13 October 2022
Researchers from University of North Carolina, Oregon State University, and Fresh Eyes on Ice (UAF) met up last week on the silty banks of the Tanana River to begin a new project titled, Sediment fluxes in boreal rivers: determining relative seasonal loads and expanding long-term monitoring capability. This NSF-funded study is testing out new methods to monitor, model, and understand how much sediment comes down northern rivers throughout the entire year including freeze-up, winter, and break-up.
While navigating the currents of the Tanana to install turbidity sensors and collect water quality and hydraulics data, the team came up with a cool project name, SILT (Sediment and Ice Learning on the Tanana River) and project PI Emily Eidam (OSU) even crafted a catchy logo.
An important part of the project will be getting help from riverside students in Nenana and Fairbanks to watch after sensors, collect data, and assist with special studies of how their river moves mountains down to the sea (i.e., sediment transport).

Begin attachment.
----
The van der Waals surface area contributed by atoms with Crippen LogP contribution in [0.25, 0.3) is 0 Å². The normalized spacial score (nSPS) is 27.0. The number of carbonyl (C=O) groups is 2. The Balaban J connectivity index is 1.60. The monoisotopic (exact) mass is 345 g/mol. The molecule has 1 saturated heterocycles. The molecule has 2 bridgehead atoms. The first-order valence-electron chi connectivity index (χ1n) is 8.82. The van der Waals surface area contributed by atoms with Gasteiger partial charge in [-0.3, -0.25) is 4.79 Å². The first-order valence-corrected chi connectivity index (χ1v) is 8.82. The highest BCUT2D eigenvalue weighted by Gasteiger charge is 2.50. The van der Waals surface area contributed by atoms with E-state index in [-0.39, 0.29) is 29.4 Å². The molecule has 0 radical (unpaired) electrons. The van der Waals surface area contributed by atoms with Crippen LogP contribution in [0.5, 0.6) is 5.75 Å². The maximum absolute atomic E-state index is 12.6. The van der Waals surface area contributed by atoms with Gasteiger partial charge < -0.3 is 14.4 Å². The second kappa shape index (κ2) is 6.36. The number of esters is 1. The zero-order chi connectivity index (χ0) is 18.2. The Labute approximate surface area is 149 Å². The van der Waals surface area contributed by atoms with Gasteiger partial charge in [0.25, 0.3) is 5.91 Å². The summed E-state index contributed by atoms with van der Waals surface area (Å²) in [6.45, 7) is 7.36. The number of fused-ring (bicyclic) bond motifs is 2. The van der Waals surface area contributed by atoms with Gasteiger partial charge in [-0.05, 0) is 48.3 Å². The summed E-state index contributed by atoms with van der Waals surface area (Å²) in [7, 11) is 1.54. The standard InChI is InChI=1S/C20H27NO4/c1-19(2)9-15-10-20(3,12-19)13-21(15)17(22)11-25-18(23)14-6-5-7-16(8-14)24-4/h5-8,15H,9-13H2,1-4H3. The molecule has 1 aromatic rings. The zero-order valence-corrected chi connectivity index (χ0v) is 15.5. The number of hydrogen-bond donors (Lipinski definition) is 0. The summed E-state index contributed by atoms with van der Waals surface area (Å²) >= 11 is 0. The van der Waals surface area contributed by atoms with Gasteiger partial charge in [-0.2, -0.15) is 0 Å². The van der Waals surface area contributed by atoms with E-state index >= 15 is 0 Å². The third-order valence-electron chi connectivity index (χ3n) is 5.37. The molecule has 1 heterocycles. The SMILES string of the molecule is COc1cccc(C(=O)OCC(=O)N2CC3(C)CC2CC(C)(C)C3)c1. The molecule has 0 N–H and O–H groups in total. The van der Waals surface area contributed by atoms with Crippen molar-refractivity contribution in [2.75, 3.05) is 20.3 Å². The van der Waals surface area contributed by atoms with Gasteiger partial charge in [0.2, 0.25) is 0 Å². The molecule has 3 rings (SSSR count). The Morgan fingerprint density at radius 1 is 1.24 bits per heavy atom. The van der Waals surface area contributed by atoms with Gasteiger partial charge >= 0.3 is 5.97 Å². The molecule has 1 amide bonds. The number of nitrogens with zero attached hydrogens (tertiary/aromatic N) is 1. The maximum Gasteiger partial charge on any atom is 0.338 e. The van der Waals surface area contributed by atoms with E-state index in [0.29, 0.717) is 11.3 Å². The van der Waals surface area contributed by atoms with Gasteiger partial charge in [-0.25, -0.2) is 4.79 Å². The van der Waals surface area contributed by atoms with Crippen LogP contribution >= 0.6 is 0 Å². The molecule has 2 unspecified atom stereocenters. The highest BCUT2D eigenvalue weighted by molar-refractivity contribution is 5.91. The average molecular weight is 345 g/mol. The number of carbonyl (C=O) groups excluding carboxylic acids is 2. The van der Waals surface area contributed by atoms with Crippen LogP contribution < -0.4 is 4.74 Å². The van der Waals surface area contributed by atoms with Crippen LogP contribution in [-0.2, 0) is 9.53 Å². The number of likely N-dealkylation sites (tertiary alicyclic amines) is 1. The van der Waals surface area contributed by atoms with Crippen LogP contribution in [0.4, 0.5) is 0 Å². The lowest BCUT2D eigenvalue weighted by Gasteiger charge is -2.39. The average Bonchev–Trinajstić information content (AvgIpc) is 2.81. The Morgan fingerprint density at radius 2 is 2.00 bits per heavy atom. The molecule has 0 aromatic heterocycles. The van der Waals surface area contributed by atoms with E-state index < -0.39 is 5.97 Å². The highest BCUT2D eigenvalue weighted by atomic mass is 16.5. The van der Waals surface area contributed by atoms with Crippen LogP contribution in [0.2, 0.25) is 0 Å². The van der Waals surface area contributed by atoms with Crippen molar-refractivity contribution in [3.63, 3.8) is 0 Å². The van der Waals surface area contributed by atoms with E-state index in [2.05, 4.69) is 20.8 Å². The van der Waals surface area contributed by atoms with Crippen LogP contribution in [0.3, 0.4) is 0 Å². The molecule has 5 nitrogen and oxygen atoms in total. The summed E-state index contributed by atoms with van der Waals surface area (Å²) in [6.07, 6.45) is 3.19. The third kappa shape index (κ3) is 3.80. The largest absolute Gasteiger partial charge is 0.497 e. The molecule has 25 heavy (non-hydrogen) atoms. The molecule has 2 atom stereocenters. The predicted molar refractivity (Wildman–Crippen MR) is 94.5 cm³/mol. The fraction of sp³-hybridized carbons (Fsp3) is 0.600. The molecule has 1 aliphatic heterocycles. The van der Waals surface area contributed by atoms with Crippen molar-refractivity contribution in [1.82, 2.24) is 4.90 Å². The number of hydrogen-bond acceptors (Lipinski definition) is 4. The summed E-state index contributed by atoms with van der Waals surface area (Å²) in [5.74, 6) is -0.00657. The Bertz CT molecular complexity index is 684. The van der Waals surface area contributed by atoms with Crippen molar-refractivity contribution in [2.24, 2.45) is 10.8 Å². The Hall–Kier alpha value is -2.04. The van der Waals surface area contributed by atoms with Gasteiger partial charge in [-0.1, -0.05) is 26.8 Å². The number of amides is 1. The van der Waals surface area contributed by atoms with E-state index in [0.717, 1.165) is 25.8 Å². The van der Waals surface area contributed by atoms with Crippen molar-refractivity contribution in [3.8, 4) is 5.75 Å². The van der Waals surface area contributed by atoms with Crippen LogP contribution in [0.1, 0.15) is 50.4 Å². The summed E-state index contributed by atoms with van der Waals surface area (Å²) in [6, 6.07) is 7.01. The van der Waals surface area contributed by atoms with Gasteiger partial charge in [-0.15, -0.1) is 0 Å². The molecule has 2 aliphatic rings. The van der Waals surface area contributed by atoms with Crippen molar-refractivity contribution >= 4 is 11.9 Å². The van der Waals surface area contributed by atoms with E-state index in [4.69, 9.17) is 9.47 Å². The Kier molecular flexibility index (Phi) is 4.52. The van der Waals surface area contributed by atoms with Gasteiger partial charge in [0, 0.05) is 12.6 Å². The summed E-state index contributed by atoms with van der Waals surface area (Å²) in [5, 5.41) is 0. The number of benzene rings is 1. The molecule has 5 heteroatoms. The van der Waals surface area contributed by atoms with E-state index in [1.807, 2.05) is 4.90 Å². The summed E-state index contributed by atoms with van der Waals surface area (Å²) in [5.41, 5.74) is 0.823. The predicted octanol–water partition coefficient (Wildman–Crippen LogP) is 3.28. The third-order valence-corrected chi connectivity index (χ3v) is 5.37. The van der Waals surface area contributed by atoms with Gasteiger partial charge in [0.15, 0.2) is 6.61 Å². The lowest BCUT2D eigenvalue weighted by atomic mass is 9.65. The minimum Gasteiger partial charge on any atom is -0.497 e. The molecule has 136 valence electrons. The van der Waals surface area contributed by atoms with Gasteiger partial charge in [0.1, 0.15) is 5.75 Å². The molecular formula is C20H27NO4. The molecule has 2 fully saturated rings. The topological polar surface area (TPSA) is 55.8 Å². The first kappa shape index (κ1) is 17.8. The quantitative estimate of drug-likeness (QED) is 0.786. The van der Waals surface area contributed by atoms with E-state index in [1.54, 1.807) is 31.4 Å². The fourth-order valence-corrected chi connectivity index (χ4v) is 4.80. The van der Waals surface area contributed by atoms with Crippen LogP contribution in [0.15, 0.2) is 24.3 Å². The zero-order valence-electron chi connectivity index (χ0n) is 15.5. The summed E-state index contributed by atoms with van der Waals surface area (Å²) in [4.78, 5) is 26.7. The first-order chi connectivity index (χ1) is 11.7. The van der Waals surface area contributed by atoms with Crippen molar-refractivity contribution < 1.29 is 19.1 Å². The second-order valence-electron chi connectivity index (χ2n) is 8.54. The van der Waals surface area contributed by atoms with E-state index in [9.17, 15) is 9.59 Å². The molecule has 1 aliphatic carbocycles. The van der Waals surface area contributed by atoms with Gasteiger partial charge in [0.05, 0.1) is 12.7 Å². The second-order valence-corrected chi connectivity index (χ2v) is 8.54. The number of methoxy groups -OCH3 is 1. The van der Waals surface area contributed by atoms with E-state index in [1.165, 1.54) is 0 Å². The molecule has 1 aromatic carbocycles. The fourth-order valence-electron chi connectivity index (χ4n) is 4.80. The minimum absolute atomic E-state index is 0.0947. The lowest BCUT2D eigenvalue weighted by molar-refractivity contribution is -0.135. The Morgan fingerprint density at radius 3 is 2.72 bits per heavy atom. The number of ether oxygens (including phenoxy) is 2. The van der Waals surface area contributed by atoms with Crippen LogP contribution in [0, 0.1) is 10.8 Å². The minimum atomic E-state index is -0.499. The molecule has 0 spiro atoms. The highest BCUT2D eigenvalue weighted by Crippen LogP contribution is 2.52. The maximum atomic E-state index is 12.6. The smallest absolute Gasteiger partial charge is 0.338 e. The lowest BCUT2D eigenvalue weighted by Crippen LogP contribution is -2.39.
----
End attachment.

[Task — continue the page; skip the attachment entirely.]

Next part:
This research will expand the goals of Fresh Eyes on Ice and Community Eyes on River Ice to begin looking at riverine habitat and water quality, while still partnering with K-12 community-based monitoring teams and citizen scientists.
Scientists got lucky with a perfect late Fall weather window to install three new turbidity sensors to test out overwintering performance once ice begins to form. Our plan is to meet again in January and work with students in Fairbanks and Nenana to install even more experimental sensor moorings to see what’s happening just under the ice in these dark and perhaps silty waters. Stay tuned for results!